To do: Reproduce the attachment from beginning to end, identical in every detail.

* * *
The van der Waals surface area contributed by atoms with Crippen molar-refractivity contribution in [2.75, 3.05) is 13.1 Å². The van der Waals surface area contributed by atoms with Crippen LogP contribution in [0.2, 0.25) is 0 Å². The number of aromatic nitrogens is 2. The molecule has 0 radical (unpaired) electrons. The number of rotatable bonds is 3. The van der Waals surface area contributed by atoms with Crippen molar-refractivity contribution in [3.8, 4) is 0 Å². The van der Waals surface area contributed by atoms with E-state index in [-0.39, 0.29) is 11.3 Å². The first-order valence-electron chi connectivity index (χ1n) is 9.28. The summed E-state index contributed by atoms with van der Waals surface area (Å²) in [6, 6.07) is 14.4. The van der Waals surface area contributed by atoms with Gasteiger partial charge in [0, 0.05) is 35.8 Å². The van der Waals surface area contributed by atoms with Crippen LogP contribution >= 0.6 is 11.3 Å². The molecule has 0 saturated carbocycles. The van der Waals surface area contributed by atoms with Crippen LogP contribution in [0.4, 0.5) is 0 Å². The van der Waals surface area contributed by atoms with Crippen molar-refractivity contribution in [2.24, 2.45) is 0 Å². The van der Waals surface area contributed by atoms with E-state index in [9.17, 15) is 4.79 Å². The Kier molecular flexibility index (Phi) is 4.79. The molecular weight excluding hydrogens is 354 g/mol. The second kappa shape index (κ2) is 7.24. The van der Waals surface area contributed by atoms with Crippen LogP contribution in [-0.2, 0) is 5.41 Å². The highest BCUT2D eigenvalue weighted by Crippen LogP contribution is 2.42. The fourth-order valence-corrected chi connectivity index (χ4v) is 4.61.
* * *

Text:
The van der Waals surface area contributed by atoms with Crippen molar-refractivity contribution in [2.75, 3.05) is 13.1 Å². The van der Waals surface area contributed by atoms with Crippen LogP contribution in [0.2, 0.25) is 0 Å². The number of aromatic nitrogens is 2. The molecule has 0 radical (unpaired) electrons. The number of rotatable bonds is 3. The van der Waals surface area contributed by atoms with Crippen molar-refractivity contribution in [3.8, 4) is 0 Å². The van der Waals surface area contributed by atoms with E-state index in [-0.39, 0.29) is 11.3 Å². The first-order valence-electron chi connectivity index (χ1n) is 9.28. The summed E-state index contributed by atoms with van der Waals surface area (Å²) in [6, 6.07) is 14.4. The van der Waals surface area contributed by atoms with Gasteiger partial charge in [0, 0.05) is 35.8 Å². The van der Waals surface area contributed by atoms with Crippen LogP contribution >= 0.6 is 11.3 Å². The molecule has 0 saturated carbocycles. The van der Waals surface area contributed by atoms with Crippen LogP contribution in [0.4, 0.5) is 0 Å². The van der Waals surface area contributed by atoms with Crippen molar-refractivity contribution in [2.24, 2.45) is 0 Å². The van der Waals surface area contributed by atoms with E-state index in [9.17, 15) is 4.79 Å². The Kier molecular flexibility index (Phi) is 4.79. The molecular weight excluding hydrogens is 354 g/mol. The second kappa shape index (κ2) is 7.24. The van der Waals surface area contributed by atoms with Crippen LogP contribution in [-0.2, 0) is 5.41 Å². The highest BCUT2D eigenvalue weighted by Crippen LogP contribution is 2.42. The fourth-order valence-corrected chi connectivity index (χ4v) is 4.61.